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Tip 8 – Act On Employee Feedback

Intro: This blog is written to further elaborate with my own views on the “8 Tips to Engage Your Employees” booklet written by our experts. construction-blueprintConducting a survey without acting on the results is like making blueprints for a house, but not building it. Employee engagement surveys are only worth the actions built around them. When posing survey item, “Management at my organization takes action based on employee survey results,” our global research shows a score of 70% favorable for highly engaged employees versus only 2% for the disengaged. It’s really up to the managers and directors to ensure that the results are communicated to the employees and find solutions to problems and congratulate teams on the high marks. If you can’t find the time to conduct meetings on the results, you’re never going to get that house built!

Tip 4 – Recognize Your Employees

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Intro: This blog is written to further elaborate with my own views on the  “8 Tips to Engage Your Employees” booklet written by our experts.

Our new booklet, “8 Tips to Engage Your Employees” cites Tip #4; Recognize Your Employees.

The booklet states, “Recognition from a manager is a very important motivator for employees. It encourages positive behavior and helps promote long-term top performance.”

Truer words were never written. From a personal perspective, even the slightest bit of recognition can be an ego and morale boost. Being recognized in the work force is not just some trivial contest to see who’s better than whom, it’s about taking the time to acknowledge individual employees on his or her personal contributions to the company. As much as we thrive on teamwork today, individual achievements should be still applauded.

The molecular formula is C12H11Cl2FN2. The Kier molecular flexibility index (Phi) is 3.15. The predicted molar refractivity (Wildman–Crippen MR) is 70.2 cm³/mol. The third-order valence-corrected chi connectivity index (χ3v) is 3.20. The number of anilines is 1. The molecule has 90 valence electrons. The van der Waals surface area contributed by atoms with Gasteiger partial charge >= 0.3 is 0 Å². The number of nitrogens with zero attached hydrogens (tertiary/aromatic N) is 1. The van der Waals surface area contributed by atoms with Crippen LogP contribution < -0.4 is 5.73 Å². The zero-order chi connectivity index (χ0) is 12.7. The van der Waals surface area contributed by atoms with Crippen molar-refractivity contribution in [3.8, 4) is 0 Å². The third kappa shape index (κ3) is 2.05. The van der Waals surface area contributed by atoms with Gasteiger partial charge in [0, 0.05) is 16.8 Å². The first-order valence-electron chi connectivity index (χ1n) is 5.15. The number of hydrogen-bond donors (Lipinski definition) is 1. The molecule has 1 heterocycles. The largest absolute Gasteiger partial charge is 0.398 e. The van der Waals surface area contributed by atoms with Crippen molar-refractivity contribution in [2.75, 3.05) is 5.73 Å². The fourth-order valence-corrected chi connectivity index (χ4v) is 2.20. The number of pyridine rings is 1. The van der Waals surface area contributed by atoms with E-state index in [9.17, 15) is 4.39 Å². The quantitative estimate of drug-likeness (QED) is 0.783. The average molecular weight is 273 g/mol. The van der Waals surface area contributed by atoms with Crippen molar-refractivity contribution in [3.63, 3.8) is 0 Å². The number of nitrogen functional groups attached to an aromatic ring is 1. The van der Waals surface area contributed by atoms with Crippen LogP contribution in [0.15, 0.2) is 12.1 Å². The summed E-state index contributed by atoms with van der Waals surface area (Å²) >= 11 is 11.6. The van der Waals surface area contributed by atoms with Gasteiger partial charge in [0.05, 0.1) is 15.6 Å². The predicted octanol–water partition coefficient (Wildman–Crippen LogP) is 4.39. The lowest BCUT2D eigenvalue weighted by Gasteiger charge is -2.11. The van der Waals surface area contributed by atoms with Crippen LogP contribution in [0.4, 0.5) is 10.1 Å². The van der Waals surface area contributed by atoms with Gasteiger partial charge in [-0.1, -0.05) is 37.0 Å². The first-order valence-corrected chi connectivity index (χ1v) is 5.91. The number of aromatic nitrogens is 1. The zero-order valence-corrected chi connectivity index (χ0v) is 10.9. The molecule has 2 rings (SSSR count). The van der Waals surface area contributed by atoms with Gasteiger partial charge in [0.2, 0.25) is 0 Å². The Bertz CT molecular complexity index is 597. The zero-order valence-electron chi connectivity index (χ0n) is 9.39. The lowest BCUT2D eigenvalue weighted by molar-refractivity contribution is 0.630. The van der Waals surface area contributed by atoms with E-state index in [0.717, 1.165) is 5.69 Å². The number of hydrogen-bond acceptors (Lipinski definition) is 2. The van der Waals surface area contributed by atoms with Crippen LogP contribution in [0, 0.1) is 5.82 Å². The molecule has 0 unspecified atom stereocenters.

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Tip 2 – Provide Basic Training for Your Employees

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Intro: This blog is written to further elaborate with my own views on the  “8 Tips to Engage Your Employees” booklet written by our experts.

In your job search these days, have you noticed the lengthy job descriptions and qualifications? No doubt the recruiter is taking no chances that you misunderstand what they will be hiring you to do along with the required experience and education.

The job description indicates what you will be doing, but not necessarily that you start doing it without training. During the interview process, that should be made clear by the interviewer as well as the job candidate. “Will I receive training for A, B, and C on the job?” Or “Do I have to know how to do A, B, and C before hire?” The hiring manager if different from the initial interviewer should be able to answer your questions about training before onboarding you.

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FREE 8 Tips Booklet Going Fast!

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This little booklet speaks to managers and is chock-full of great tips and stats that we at TNS Employee Insights have compiled to illustrate the depth and importance of engaging employees.

CALL TODAY! – No muss, No fuss!

888.726.8686

Or visit our website – www.tips.tnsei.com

Anonymous or Not?


How many times have you taken a survey for an organization you have or are working for? Was the survey conducted with an online database or was it standard pen and paper? What were your thoughts about your individual responses? Did you feel that your responses would be tied to you specifically? Continue Reading →

How Can Facial Expressions Help You Read Employees?

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Do you remember the television program, “Lie to Me,” starring Tim Roth? He plays Dr. Cal Lightman of The Lightman Group, which accepted law enforcement assignments to assist investigations by finding out the truth in suspects using applied psychology, interpreting microexpressions and body language. The show was inspired by Paul Ekman, the world’s foremost expert on facial expressions, and who served as an advisor to police departments and anti-terrorism groups.